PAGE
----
Photo Credit: Joshua L. Jones
More than a dozen undocumented immigrants made an emotional plea at a Senate committee meeting Tuesday for a bill that would result in lower tuition rates for them to attend one of Georgia’s public colleges.
While they got a polite and sympathetic hearing from the senators, the students most likely won’t get a break on tuition because the bill is not expected to get a vote in the Senate’s Higher Education Committee.
“If I took a vote today, this bill would not pass,” said Sen. Fran Millar (R-Dunwoody), the committee chairman. “I feel pretty comfortable in telling you that. I can promise you, it will not pass in its present form.”
The bill in question, SB 44, would allow people who reside legally in Georgia under President Obama’s Deferred Action for Childhood Arrivals (DACA) program to pay the in-state tuition rate to attend a public college. There are about 19,000 people in Georgia who have DACA status.
The current Board of Regents policy is that undocumented students can only attend a University System institution where there are open slots for admission; these students are also required to pay out-of-state tuition rates, which are up to three times higher than in-state tuition.
In past years, the Republican-controlled General Assembly would not have even held a committee hearing on a bill like SB 44, much less pass it, so Millar’s decision to hold a hearing represents a small step forward on the issue.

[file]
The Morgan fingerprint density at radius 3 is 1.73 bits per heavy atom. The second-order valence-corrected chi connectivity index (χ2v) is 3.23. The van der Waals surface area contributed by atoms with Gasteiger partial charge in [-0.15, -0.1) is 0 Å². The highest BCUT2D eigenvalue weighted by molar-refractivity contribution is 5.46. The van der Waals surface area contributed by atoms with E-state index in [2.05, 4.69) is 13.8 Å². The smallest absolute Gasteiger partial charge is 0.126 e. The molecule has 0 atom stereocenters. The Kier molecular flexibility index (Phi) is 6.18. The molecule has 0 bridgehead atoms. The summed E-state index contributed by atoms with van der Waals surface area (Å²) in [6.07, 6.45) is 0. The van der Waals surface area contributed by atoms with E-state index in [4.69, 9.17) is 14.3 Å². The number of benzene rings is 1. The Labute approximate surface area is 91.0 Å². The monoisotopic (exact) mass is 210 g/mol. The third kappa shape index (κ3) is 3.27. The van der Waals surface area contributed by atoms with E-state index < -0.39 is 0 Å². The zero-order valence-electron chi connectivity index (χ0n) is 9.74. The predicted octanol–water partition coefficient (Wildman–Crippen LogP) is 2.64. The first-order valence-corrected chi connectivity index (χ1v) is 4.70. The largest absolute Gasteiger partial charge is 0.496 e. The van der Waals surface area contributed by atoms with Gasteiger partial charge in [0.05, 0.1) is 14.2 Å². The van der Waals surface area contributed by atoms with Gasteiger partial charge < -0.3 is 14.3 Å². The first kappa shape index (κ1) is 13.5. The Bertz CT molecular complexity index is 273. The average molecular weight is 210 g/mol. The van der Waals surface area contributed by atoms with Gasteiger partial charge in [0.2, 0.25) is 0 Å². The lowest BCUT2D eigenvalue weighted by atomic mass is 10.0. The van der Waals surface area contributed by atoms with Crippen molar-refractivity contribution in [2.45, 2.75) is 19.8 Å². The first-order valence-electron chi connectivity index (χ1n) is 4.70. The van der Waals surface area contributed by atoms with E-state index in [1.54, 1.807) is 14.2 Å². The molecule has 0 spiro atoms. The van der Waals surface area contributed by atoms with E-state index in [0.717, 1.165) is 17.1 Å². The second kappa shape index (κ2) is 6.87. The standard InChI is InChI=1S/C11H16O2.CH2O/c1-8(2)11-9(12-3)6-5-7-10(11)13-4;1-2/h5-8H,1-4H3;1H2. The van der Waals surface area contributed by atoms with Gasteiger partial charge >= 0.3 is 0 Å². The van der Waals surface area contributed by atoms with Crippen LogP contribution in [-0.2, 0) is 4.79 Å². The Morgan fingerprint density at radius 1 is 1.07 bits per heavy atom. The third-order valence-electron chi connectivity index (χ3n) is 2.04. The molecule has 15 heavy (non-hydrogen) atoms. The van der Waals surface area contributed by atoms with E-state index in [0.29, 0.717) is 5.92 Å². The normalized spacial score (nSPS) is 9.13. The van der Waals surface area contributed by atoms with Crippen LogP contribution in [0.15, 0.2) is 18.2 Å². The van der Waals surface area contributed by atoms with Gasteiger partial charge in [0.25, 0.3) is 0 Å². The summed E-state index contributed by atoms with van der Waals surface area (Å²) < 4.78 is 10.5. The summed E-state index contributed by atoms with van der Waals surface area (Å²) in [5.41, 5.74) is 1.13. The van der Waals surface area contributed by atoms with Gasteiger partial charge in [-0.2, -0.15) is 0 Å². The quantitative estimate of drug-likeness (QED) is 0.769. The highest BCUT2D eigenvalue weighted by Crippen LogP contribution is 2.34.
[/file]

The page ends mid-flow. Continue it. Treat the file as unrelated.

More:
“In the future, I promise you, we will do this again,” Millar said, referring to additional hearings on SB 44.
Sen. Nan Orrock (D-Atlanta), the sponsor of SB 44, said the state’s current tuition policy for undocumented immigrants drives promising students away from Georgia.
“We lose people who would be otherwise devoted to Georgia, part of our economy,” Orrock said. “We want to encourage and remove barriers to students living in-state.”
“Education is linked to economic development,” said Jerry Gonzalez of the Georgia Association of Latino Elected Officials (GALEO). “We need a skilled workforce in Georgia.”
The students who testified Tuesday said they had all been brought to the U.S. by their families as young children. Most of them said they either were attending college in other states or were not going to college at all because of the high tuition rates they would be required to pay
“There’s really no difference between us and students who are citizens,” said Orlando Rodriguez, a graduate of Sprayberry High School in Cobb County. “We both came here without having any say in it.”
“I have been accepted at Berea College in Kentucky,” said Alejandro Salinas of Athens, a Cedar Shoals High School graduate. “It’s not Athens, which is where I wanted to stay. What else would have been better than to do it here?”
There was opposition to the bill from D. A. King and Phil Kent, two unregistered lobbyists who are anti-immigration activists.
Kent compared immigrants to “terrorists” and accused them of trying to take class slots at public colleges “that are going to be stolen from citizens and legal immigrants.”
“Sometimes, you forget we are in a war on terror,” Kent told the committee members.
King said that if legislators allowed undocumented immigrants to pay the in-state tuition rates, they would then come back and demand driver’s licenses and legal status.
“I guarantee you, that will not serve as a deterrent to future illegal immigration,” King contended.
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